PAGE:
• The registration of animals maintains the interest in specific breeds, and also leads to a pursuit of excellence – i.e. to get top performance from the animal. There is a vast difference between performances of the two groups within most breeds where registered animals outperform non-registered animals. There is also a vast price difference between them. The breed is thus promoted, and the breeder obtains maximum return on his investment.
  • The first objective of the registration of animals is a guarantee to the buyer that the particular animal is authentic in terms of breed, breeding, breeder, performance, breeding values etc. Other objectives include breed improvement and limiting of inbreeding. The farmer who breeds with unregistered animals of a particular breed is not regarded as a bona fide breeder but as a commercial one.
  • The breeders’ societies are a vital part of organised agriculture.
  • Registered animals around the world are also known as seedstock-, stud-, pedigree- and pure-bred animals. With the infrastructure breed societies have, it is easy and straightforward to register animals.

SOME CONCEPTS:

Artificial insemination (AI) is the placement of sperm into a female reproductive tract by other than natural means. The use of AI is a very cost effective way to speed up genetic improvement because it allows the use of superior male animals to be propagated very easily and quickly.

 

Cloning uses specialised DNA technology to produce multiple, exact copies of a single animal. The first calf was cloned in South Africa in 2003. It is envisaged that cloning will become a cost effective way to speed up genetic improvement as exact replicas of superior animals can be produced.

 

Embryo transfer is the process of removing embryos from a superior cow and placing them in a surrogate cow where they develop into a calf. Like AI, embryo transfer is a very cost effective way to speed up genetic improvement. In this instance the genetics of a superior female animal can be propagated.

 

In Genomics, hereditary characteristics are passed down through DNA, the “blueprint” of the organism. Genomics is a branch of genetics which deals specifically with the sequence of chemical bases in DNA. Genomics complements existing technologies like performance testing, and will accelerate genetic improvement.

 

Laparoscopic-assisted artificial insemination is when, simultaneously to AI, gas is inserted to assist insemination.

 

Performance recording entails the measuring of traits that affects the profitability of the animal and ultimately the breed. Different breeds measure different attributes based on what is considered important to that breed. Members of cattle breed societies usually measure attributes such as reproduction, growth, carcass and functional efficiency. Merino breeders would for example measure additional traits such as fibre diameter and fleece weight.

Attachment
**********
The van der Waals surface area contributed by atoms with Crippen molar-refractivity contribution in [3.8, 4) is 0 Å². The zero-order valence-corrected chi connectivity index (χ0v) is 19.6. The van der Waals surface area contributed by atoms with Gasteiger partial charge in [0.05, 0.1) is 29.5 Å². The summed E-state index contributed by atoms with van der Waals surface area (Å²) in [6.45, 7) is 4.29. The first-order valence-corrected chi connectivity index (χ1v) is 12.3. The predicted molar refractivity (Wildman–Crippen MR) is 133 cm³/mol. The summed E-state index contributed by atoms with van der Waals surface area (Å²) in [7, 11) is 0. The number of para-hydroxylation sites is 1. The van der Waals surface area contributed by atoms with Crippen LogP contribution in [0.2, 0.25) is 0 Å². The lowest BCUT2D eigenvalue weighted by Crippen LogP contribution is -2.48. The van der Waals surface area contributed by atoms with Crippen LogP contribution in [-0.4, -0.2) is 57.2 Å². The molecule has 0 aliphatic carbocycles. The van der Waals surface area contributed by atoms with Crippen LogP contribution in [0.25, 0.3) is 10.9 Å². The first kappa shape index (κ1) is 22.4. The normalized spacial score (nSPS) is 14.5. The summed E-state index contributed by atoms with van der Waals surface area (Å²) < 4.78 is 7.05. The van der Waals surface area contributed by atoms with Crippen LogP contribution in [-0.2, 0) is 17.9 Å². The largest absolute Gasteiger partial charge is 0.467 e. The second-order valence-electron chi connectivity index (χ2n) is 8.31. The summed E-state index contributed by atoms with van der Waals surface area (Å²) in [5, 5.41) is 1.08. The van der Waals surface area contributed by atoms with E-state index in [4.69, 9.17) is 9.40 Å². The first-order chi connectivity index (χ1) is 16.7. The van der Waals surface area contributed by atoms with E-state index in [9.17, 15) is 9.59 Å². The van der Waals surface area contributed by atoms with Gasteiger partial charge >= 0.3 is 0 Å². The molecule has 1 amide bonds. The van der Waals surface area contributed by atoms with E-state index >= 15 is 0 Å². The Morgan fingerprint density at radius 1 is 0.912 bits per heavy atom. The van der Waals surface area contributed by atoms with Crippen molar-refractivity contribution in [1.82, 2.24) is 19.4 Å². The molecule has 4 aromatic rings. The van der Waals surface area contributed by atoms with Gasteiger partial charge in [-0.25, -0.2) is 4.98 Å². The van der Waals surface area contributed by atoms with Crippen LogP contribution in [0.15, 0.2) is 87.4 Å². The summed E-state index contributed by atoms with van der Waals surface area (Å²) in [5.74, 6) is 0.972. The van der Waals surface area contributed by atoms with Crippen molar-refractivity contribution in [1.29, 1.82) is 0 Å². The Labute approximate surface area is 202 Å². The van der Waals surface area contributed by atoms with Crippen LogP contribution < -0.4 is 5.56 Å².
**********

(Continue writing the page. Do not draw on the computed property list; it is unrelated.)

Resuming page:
Breeds and breeder societies

A Breeders’ Society may be formed if members of a particular breed wish to form such a society. The application forms can be obtained from the registrar at the Department of Agriculture, Forestry & Fisheries (DAFF). Breeders’ Societies exist for most breeds of animals. The objectives of most societies are to:

  • promote and develop their breed;
  • offer various services to their members;
  • improve the national herd in the country.

The Animal Improvement Act of 1998 allows societies to issue their own registration certificates if they so wish. These societies act as their own registering authorities. The SA Stud Book is a registration authority providing registration and secretarial services on behalf of many different breed societies. BREEDPLAN fulfils a similar function.

Registration certificates certify that an animal is a “stud” animal and is issued on behalf of the Breeders’ Society. These certificates are intended to be a guarantee that the animal has met certain requirements as laid down by the society and registering authority.

A list of registered Breeders’ Societies with their contact details is given under relevant headings later in this chapter. Lists may also be found at the following websites: www.sastudbook.co.za and www.agribsa.co.za.

For the newcomer

When deciding on a breed, the following points are important:

  • Preference and love of the breed is imperative.
  • Suitability of the farm for stud breeding, i.e.: situation of property; quality of grazing; supplementary feed production potential and/or availability source of supply; sufficient, well watered camps; good handling, kraaling and, if necessary, shedding facilities.
  • Provision for fairly large financial commitments, especially at the outset in order to finance the purchase of good breeding material.
  • Stud breeding is a long-term investment with no instant formula for quick results.
  • A stud breeder must be prepared to continually broaden his knowledge and keep abreast of modern developments and tendencies.
  • The breeder must aim for a breeding programme that recognises the most economic characteristics of the breed – avoid a haphazard breeding policy.
  • Use all the modern selection aids to facilitate a stud-breeding venture e.g. keeping of records with one of the Registering Authorities and Performance Testing.